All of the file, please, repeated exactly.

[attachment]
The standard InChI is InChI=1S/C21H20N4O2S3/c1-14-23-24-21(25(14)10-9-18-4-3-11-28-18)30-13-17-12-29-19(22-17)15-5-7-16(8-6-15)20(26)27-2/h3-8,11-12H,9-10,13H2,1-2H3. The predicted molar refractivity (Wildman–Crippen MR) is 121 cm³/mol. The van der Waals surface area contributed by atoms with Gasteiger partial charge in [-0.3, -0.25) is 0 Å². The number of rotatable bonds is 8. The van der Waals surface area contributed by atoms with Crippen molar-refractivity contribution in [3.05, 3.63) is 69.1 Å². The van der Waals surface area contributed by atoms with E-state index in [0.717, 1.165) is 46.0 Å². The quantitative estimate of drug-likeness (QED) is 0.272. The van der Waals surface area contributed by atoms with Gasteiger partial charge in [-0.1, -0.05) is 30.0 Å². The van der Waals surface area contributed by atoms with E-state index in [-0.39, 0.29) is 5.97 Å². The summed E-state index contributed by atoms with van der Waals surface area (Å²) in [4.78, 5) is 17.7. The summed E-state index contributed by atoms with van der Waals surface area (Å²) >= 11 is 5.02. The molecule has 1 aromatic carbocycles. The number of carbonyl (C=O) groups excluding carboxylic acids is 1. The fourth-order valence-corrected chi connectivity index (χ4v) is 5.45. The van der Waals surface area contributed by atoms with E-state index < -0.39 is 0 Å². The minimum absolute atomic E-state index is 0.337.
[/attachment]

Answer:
The standard InChI is InChI=1S/C21H20N4O2S3/c1-14-23-24-21(25(14)10-9-18-4-3-11-28-18)30-13-17-12-29-19(22-17)15-5-7-16(8-6-15)20(26)27-2/h3-8,11-12H,9-10,13H2,1-2H3. The predicted molar refractivity (Wildman–Crippen MR) is 121 cm³/mol. The van der Waals surface area contributed by atoms with Gasteiger partial charge in [-0.3, -0.25) is 0 Å². The number of rotatable bonds is 8. The van der Waals surface area contributed by atoms with Crippen molar-refractivity contribution in [3.05, 3.63) is 69.1 Å². The van der Waals surface area contributed by atoms with E-state index in [0.717, 1.165) is 46.0 Å². The quantitative estimate of drug-likeness (QED) is 0.272. The van der Waals surface area contributed by atoms with Gasteiger partial charge in [-0.1, -0.05) is 30.0 Å². The van der Waals surface area contributed by atoms with E-state index in [-0.39, 0.29) is 5.97 Å². The summed E-state index contributed by atoms with van der Waals surface area (Å²) in [4.78, 5) is 17.7. The summed E-state index contributed by atoms with van der Waals surface area (Å²) >= 11 is 5.02. The molecule has 1 aromatic carbocycles. The number of carbonyl (C=O) groups excluding carboxylic acids is 1. The fourth-order valence-corrected chi connectivity index (χ4v) is 5.45. The van der Waals surface area contributed by atoms with E-state index < -0.39 is 0 Å². The minimum absolute atomic E-state index is 0.337.